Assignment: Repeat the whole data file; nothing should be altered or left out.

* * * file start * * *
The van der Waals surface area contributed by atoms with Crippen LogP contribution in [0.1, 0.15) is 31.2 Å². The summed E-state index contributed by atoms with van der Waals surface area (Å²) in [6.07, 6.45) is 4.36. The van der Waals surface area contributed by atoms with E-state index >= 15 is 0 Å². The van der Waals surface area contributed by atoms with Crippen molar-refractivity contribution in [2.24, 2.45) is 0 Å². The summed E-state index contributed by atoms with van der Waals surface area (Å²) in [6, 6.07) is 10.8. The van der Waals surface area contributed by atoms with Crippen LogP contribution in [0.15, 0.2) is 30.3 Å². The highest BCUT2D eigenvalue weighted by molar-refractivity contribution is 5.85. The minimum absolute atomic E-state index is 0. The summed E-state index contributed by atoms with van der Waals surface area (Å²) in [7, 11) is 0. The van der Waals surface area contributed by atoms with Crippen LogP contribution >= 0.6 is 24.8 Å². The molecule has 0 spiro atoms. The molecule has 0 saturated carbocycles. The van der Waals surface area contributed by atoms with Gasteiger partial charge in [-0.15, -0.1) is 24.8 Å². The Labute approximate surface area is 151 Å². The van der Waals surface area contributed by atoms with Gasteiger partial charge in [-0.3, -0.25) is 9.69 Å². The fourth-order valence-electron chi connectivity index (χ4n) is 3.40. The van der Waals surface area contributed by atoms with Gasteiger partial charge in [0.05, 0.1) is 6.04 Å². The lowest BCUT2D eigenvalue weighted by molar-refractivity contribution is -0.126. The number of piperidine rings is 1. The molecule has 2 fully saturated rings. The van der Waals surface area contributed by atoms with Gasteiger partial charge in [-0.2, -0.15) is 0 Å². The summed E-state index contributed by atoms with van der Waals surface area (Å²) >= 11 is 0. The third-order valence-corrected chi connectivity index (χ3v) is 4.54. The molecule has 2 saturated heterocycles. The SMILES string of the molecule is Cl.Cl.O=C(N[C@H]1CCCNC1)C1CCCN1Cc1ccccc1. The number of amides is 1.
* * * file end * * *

The van der Waals surface area contributed by atoms with Crippen LogP contribution in [0.1, 0.15) is 31.2 Å². The summed E-state index contributed by atoms with van der Waals surface area (Å²) in [6.07, 6.45) is 4.36. The van der Waals surface area contributed by atoms with E-state index >= 15 is 0 Å². The van der Waals surface area contributed by atoms with Crippen molar-refractivity contribution in [2.24, 2.45) is 0 Å². The summed E-state index contributed by atoms with van der Waals surface area (Å²) in [6, 6.07) is 10.8. The van der Waals surface area contributed by atoms with Crippen LogP contribution in [0.15, 0.2) is 30.3 Å². The highest BCUT2D eigenvalue weighted by molar-refractivity contribution is 5.85. The minimum absolute atomic E-state index is 0. The summed E-state index contributed by atoms with van der Waals surface area (Å²) in [7, 11) is 0. The van der Waals surface area contributed by atoms with Crippen LogP contribution >= 0.6 is 24.8 Å². The molecule has 0 spiro atoms. The molecule has 0 saturated carbocycles. The van der Waals surface area contributed by atoms with Gasteiger partial charge in [-0.15, -0.1) is 24.8 Å². The Labute approximate surface area is 151 Å². The van der Waals surface area contributed by atoms with Gasteiger partial charge in [-0.3, -0.25) is 9.69 Å². The fourth-order valence-electron chi connectivity index (χ4n) is 3.40. The van der Waals surface area contributed by atoms with Gasteiger partial charge in [0.05, 0.1) is 6.04 Å². The lowest BCUT2D eigenvalue weighted by molar-refractivity contribution is -0.126. The number of piperidine rings is 1. The molecule has 2 fully saturated rings. The van der Waals surface area contributed by atoms with Gasteiger partial charge in [-0.2, -0.15) is 0 Å². The summed E-state index contributed by atoms with van der Waals surface area (Å²) >= 11 is 0. The third-order valence-corrected chi connectivity index (χ3v) is 4.54. The molecule has 2 saturated heterocycles. The SMILES string of the molecule is Cl.Cl.O=C(N[C@H]1CCCNC1)C1CCCN1Cc1ccccc1. The number of amides is 1.